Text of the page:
^{10}C_{6 }= 10! / (10 – 6)! 6! = 10! / 4! 6! = (1 x 2 x 3 x 4 x 5 x 6 x 7 x 8 x 9 x 10) / 1 x 2 x 3 x 4 x 1 x 2 x 3 x 4 x 5 x 6 = 7 x 8 x 9 x 10 /1 x 2 x 3 x 4 = 7 x 3 x 10 = 210

## How to use the Binomial Theorem?

There are a few things which you need to remember while applying the Binomial Theorem.

*These are:*

- The exponents of the first term (a) decreases from n to zero
- The exponents of the second term (b) increases from zero to n
- The sum of the exponents of a and b is equal to n.
- The coefficients of the first and last term are both 1.

Let’s use Binomial Theorem on certain expressions to practically understand the theorem.

*Example 1*

Expand (a + b)^{5}

__Solution__

⟹ (a + b)^{ 5} = a^{n }+ (^{5}_{1}) a^{5– 1}b^{1} + (^{5 }_{2}) a^{5 – 2}b^{2} + (^{5}_{3}) a^{5– 3}b^{3 }+ (^{5}_{4}) a^{5– 4}b^{4 }+ b^{5}

= *a*^{5} + 5*a*^{4}*b* + 10*a*^{3}*b*^{2} + 10*a*^{2}*b*^{3} + 5*ab*^{4} + *b*^{5}

*Example 2*

Expand (*x* + 2)^{6} using the Binomial Theorem.

__Solution__

Given a = x;

b = 2 and n = 6

Substitute the values in binomial formula

(a + b)^{ n} = a^{n }+ na^{n – 1}b^{1} + [n (n – 1)/2!] a^{n – 2}b^{2} + [n (n – 1) (n – 2)/ 3!]a^{n – 3}b^{3 }+ ………+ b ^{n}

⟹ (x + 2)^{ 6 }= x^{6 }+ 6x^{5}(2)^{1} + [(6)(5)/2!] (x^{4}) (2^{2}) + [(6)(5)(4)/3!] (x^{3}) (2^{3}) + [(6)(5)(4)(3)/4!] (x^{2}) (2^{4}) + [(6)(5)(4)(3)(2)/5!] (x) (2^{5}) + (2)^{6}

= x^{6} + 12x^{5} + 60x^{4 }+160x^{3} + 240x^{2 }+ 192x + 64

*Example 3*

Use the binomial theorem to expand (2*x* + 3)^{4}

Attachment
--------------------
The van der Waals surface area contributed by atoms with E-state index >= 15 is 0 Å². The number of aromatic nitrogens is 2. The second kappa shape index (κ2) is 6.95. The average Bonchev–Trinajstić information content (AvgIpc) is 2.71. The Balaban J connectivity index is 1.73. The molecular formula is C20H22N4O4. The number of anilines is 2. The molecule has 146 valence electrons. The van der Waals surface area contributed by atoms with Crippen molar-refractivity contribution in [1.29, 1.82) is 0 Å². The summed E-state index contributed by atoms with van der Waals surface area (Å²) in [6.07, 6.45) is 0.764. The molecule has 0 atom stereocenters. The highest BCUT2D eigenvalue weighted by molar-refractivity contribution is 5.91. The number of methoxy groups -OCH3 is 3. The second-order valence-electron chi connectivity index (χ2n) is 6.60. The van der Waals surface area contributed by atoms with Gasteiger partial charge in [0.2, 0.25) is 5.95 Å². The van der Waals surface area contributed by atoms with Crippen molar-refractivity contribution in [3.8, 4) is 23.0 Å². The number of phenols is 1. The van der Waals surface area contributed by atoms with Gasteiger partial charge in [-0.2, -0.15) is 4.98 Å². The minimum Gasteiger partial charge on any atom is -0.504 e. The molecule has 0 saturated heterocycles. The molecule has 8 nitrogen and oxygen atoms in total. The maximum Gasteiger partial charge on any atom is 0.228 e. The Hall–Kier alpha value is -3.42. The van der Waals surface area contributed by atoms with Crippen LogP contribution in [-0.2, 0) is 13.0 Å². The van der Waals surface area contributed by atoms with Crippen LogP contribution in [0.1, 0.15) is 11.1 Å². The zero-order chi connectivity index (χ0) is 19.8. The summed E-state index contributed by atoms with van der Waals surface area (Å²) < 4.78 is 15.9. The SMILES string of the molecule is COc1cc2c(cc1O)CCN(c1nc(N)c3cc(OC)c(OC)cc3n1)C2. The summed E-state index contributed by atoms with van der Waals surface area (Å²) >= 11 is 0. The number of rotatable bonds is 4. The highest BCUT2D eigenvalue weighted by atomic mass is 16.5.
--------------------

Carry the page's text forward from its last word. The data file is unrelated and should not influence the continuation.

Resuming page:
__Solution__

By comparing with the binomial formula, we get,

a = 2x, b =3 and n = 4.

Substitute the values in the binomial formula.

⟹ (2x + 3)^{ 4 }= x^{4 }+ 4(2x)^{3}(3) + [(4)(3)/2!] (2x)^{2} (3)^{2} + [(4)(3)(2)/4!] (2x) (3)^{3} + (3)^{4}

= 16 x^{4} + 96x^{3 }+216x^{2 }+ 216x + 81

*Example 4*

Find the expansion of (2x − y)^{4}

__Solution__

(2x − y)^{4} = (2x) + (−y)^{4} = (2x)^{4} + 4(2x)^{3} (−y) + 6(2x)^{2}(−y)^{2 }+ 4(2x) (−y)^{3}+ (−y)^{4}

= 16x^{4} − 32x^{3}y + 24x^{2}y^{2} − 8xy^{3} + y^{4}

*Example 5*

Use the Binomial Theorem to expand (2 + 3x)^{3}

__Solution__

By comparing with the Binomial formula,

a = 2; b = 3x and n = 3

⟹ (2 + 3x)^{ 3} = 2^{3 }+ (^{3}_{1}) 2^{2}(3x)^{1} + (^{3}_{2}) 2(3x)^{2} + (3x)^{3}

= 8 + 36x + 54x^{2 }+ 27x^{3}

*Example 6*

Expand (x^{2} + 2)^{6}

__Solution__

(x^{2} +2)^{6} = ^{6}C_{0 }(x^{2})^{6}(2)^{0} + ^{6}C_{1}(x^{2})^{5}(2)^{1} + ^{6}C_{2}(x^{2})^{4}(2)^{2} + ^{6}C_{3 }(x^{2})^{3}(2)^{3} + ^{6}C_{4 }(x^{2})^{2}(2)^{4} + ^{6}C_{5 }(x^{2})^{1}(2)^{5} + ^{6}C_{6 }(x^{2})^{0}(2)^{6}

= (1) (x^{12}) (1) + (6) (x^{10}) (2) + (15) (x^{8}) (4) + (20) (x^{6}) (8) + (15) (x^{4}) (16) + (6) (x^{2}) (32) + (1)(1) (64)

= x^{12} + 12 x^{10} + 60 x^{8} + 160 x^{6} + 240 x^{4} + 192 x^{2} + 64

*Example 7*

Expand the expression (√2 + 1)^{5} + (√2 − 1)^{5 }using the Binomial formula.

__Solution__

(x + y)^{5} + (x – y)^{5} = 2[5C_{0} x^{5} + 5C_{2} x^{3} y^{2} + 5C_{4} xy^{4}]

= 2(x^{5 }+ 10 x^{3} y^{2 }+ 5xy^{4})

= (√2 + 1)^{5 }+ (√2 − 1)^{5 }= 2[(√2)^{5 }+ 10(√2)^{3}(1)^{2 }+ 5(√2) (1)^{4}]

=58√2